Peter Moskos' "America's overtaxed prisons: A system that's cruel to be kind" (June 17), advocating flogging for criminals, is a disturbing retrograde movement against modern evidence-based criminal justice practice. As a professor of law and police science at an American university, Moskos should know better.
Moskos correctly says that the United States "has a prison problem" and that incarceration alone not only fails to deter crime, but often increases it, by keeping violent, antisocial individuals in a place where they have little to do but become even more violent and antisocial.
The flaw in Moskos' thinking is his apparent assumption that incarceration alone is all that happens, or can happen, in the penal system. If that were true, then indeed it would perhaps be less expensive to "flog and release" rather than expend resources for 24/7 custody, care, rehabilitation and retraining.
Research shows that many crimes are not premeditated, rational cost-benefit decisions but rather impulsive acts of anger or desperation often fueled by intoxication. Does Moskos believe flogging would do anything to curb this?
Can he cite any research evidence to support the effectiveness of such an intervention? Or is it more likely that such judicial brutality only increases violent, angry tendencies?
What do people learn from such an experience other than that those with power may inflict violence? They already know that.
Such interventions hark back to the Civil War, when recalcitrant troops were also flogged and many battlefield wounds were treated by amputation. Though it is quicker and cheaper than months of physical therapy and rehabilitation, should we also readopt that intervention for modern troops?
Moskos asks: "Is there a third way, something better than both flogging and prison? I hope so." In reality there is, articulated in a large and growing body of research establishing widely accepted principles of effective correctional intervention. Such principles reduce recidivism.
Modern prison overcrowding, decried by Moskos, is primarily a legacy of the 1970s "nothing works" doctrine. This contention that no correctional interventions reliably demonstrate effectiveness has been thoroughly discredited by subsequent scholars.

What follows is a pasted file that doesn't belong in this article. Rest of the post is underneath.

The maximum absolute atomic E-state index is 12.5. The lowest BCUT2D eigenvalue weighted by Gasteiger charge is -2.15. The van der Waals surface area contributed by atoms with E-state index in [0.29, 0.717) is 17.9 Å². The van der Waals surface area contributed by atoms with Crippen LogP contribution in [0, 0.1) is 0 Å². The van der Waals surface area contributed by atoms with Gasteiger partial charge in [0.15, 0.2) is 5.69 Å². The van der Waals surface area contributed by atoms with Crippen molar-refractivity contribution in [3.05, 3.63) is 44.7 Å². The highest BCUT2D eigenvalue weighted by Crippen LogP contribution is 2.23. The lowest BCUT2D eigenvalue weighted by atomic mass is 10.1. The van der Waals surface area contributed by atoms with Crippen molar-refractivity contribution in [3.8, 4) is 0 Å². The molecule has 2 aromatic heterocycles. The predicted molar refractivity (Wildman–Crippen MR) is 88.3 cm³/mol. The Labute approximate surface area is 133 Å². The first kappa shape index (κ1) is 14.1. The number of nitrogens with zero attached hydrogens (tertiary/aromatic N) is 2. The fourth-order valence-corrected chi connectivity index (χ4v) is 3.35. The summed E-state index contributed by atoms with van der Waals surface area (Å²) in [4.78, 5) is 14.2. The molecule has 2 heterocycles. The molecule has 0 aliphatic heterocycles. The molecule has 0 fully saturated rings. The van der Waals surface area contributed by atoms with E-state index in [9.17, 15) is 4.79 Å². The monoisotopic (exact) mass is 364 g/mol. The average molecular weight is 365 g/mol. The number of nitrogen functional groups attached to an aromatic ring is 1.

However, in the 1980s and 1990s, this doctrine justified political adoption of simplistic "tough on crime" policies relying on incapacitation through incarceration, yielding the overcrowded penal system we face today.
Such a system, if it simply warehouses individuals without use of evidence-based interventions, is just a "gladiator school" disgorging predators back into society.
When the system does utilize evidence-based interventions, recidivism drops, as noted by recent articles ("Experts are confounded by drop in violent crime across U.S.," May 23; "3,000 Minnesota jail cells sit empty," June 6). Such data are encouraging evidence that we do indeed have a better "third way," that it is working and that we should intensify our commitment to it.
Returning to retributive approaches such as flogging goes backward. History shows that such punishment (along with hanging, beheading, burning at the stake, crucifixion, or lions in the arena) were eventually abandoned as civilization developed. In Minnesota, the death penalty was abolished in the early 1900s due to increasing revulsion with gruesome public executions.
Retributive practices appear abstractly appealing, but when confronted with real instances (such as photos of prisoner abuse at Abu Ghraib), we are appropriately disgusted. Winston Churchill said: "The mood and temper of the public in regard to the treatment of crime and criminals is one of the unfailing tests of the civilization of a country."
In each era, our criminal justice system stands as the codified and articulated expression of our desire that justice be done and that society be protected. With such a modern array of evidence before us illustrating the capability of research-validated correctional interventions, it would be unfortunate if we moved backward toward already abandoned "correctional quackery" of the past.
David Bornus is policy and compliance director for the Minnesota Sex Offender Program.